Our livers are being taxed harder than ever before, many factors determine whether our liver performs its critical functions well and can be helped with carefully selected nutrients often lacking within our diets.
Too much pressure on the liver from overeating rich or poor-quality food, environmental stresses, overwork or emotional stress can cause liver overload, leading to a decreased ability to clear toxins and hormones and manufacture bile and a host of illnesses such as Eczema, SIBO, Acne, Diabetes, Gall Stones, Bloating, Fatigue, Fatty Liver, Weight Issues, Adrenal Stress, Autoimmune Disease and much more.
Foods which contain high levels of antioxidants help to protect the liver and keep it healthy while other foods help the liver to metabolise toxins.
LivMagic™ is a comprehensive liver support formula containing:
Pure and Natural Ingredients – the only thing you’ll find in this is 30+ natural and high quality ingredients all in a vegan capsule.
No Artificial ingredients, Preservative Free and Non-GMO.
Gluten and Dairy Free.
Suitable for Vegetarians and Vegans.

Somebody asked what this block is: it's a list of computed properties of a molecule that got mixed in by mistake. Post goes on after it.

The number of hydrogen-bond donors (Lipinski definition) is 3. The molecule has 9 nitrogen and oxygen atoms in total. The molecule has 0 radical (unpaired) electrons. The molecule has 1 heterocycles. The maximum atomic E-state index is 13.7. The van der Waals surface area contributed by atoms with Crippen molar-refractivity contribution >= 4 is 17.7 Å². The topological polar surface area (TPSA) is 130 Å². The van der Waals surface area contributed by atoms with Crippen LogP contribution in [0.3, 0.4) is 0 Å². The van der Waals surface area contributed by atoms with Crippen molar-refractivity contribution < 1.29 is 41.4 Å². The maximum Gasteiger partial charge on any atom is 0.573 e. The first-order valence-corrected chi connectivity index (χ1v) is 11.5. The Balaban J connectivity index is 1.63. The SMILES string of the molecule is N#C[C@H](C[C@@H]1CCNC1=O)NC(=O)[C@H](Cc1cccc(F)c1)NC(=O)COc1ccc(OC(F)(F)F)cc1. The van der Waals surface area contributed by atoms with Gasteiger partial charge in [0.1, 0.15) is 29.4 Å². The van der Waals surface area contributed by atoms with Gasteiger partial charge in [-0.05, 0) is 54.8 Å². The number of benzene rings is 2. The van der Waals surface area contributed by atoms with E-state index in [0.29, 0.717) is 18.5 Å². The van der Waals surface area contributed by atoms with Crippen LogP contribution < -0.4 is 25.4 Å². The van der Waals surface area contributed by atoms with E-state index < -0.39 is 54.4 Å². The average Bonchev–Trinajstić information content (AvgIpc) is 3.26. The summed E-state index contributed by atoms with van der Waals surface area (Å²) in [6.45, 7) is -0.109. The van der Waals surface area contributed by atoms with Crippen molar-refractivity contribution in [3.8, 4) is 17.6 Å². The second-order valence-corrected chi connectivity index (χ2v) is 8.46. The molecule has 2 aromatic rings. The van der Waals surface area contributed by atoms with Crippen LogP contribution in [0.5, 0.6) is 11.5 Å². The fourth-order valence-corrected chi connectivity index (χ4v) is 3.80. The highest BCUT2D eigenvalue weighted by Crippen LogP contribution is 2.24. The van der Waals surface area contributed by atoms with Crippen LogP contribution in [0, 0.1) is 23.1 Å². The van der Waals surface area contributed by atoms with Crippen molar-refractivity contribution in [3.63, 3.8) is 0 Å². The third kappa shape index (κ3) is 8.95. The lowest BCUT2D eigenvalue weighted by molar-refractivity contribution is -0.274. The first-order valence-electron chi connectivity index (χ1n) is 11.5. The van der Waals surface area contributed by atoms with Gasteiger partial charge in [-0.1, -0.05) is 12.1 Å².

The liver operates in two phases. Phase I and Phase II
Phase 1 uses many, many enzymes to break substances down. This phase as the ‘SUBTRACTION’ phase of metabolism, where the enzymes work to subtract molecules from substances and break them up into smaller more useful units, just like the process of food digestion does so in the gut. Phase 1 is utterly dependent on these ENZYMES, whose speed of metabolism is in turn affected by things like genetics, exercise and the presence or absence of certain substances/supplements in the diet that can either speed them up (induce them) or slow them down (inhibit them). After the enzymes have broken down some of the substances, some very toxic end products (metabolites) remain and they must quickly be shunted to phase 2 pathway in order to make them safer for the body to use. Heavy metals in particular can make these enzymes dysfunctional.